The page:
Guidelines for Excellence – Trying to Capture Our Collective Wisdom

What does it mean to be environmentally literate? What makes great environmental education instructional materials so good? What should be kept in mind as new programs are developed at a nature center? Providing some guidance so that environmental educators can more easily address these questions, and many more, is at the core of NAAEE’s National Project for Excellence in Environmental Education.


Over the years, it has been our privileged to work with thousands of practitioners around the globe to create a series of publications that try to capture some of our best thinking or collective wisdom about quality environmental education. These publications or guidelines describe some of the key characteristics of balanced, scientifically accurate, and comprehensive environmental education programs and materials. 


From the very beginning, there was a strong desire to ensure that each set of guidelines reflected a widely shared understanding of environmental education and environmental education practice. For each publication, a 10- to 12-person writing team was formed, which was comprised of environmental education professionals from a variety of backgrounds and organizational affiliations. The writing teams took on the challenge of turning ideas about quality, gleaned from environmental education practice and research literature, into detailed outlines. The outlines and successive drafts of the guidelines were circulated widely through a process of review and comment. Short articles announcing the availability of each draft and inviting participation in the review process were published in newsletters. Presentations were made at state, provincial, regional, national, and international meetings to publicize the effort and encourage participation. Any interested individual or organization wishing to participate in the process was encouraged to do so. Efforts to publicize the project and the availability of review drafts were made continuously throughout the development process.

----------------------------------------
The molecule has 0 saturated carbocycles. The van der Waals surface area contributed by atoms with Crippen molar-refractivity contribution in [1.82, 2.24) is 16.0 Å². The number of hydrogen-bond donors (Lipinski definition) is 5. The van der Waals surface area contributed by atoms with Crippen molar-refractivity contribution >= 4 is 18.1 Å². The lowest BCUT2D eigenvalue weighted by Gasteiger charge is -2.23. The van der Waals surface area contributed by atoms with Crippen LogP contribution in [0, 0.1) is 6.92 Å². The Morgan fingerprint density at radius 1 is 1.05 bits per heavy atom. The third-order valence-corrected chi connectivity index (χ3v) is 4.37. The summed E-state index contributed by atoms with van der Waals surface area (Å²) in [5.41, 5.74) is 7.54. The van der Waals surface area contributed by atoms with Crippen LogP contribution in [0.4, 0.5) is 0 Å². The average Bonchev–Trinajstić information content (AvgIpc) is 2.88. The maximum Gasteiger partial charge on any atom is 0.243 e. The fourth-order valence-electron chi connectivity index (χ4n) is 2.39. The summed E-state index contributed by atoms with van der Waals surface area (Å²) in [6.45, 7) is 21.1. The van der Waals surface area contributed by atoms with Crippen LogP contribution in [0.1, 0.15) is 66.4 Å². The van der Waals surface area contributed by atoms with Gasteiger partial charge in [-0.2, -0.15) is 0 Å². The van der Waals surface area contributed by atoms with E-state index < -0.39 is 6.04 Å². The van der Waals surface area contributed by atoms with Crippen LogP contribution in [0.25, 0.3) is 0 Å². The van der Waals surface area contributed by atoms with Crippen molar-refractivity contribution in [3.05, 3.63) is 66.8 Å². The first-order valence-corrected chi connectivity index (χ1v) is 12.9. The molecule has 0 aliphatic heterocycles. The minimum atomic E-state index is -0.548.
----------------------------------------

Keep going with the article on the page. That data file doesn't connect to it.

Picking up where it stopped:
Revisions to the drafts were made based on an analysis of comments from literally thousands of individuals and organizations. As comments were received, they were entered verbatim into a master database. This allowed the writing team to consider each comment individually and within the context offered by the draft document. Changes were made in the successive drafts based on an analysis of these comments. Where conflicting views could not be reconciled, revisions were made, in most instances, to reflect the preponderance of opinions expressed. Review comments were used not only to test and revise the basic framework for the individual set of guidelines, but also to develop every detail of the final documents from overall structure to examples, and glossary terms to references. It should be noted that although the vast majority of comments were from North America, comments were received from individuals from over 30 countries.


In developing the guidelines, a concerted effort was made to tap into the collective wisdom of thousands of researchers and practitioners. The guidelines provide guidance—they have always been envisioned as living documents that are meant to be adapted to the myriad of settings where environmental education takes place. We sincerely offer them as a set of tools that can be used to help us improve what we do and, ultimately, to foster environmental literacy.

Note: Much of this blog post was adapted from Simmons, B., Bhagwanji, Y. & Ribe, R. (2013) Promoting excellence in environmental education. In Monroe, M. & Krazney, M. (eds.) Across the Spectrum: Resources for Environmental Educators. North American Association for Environmental Education.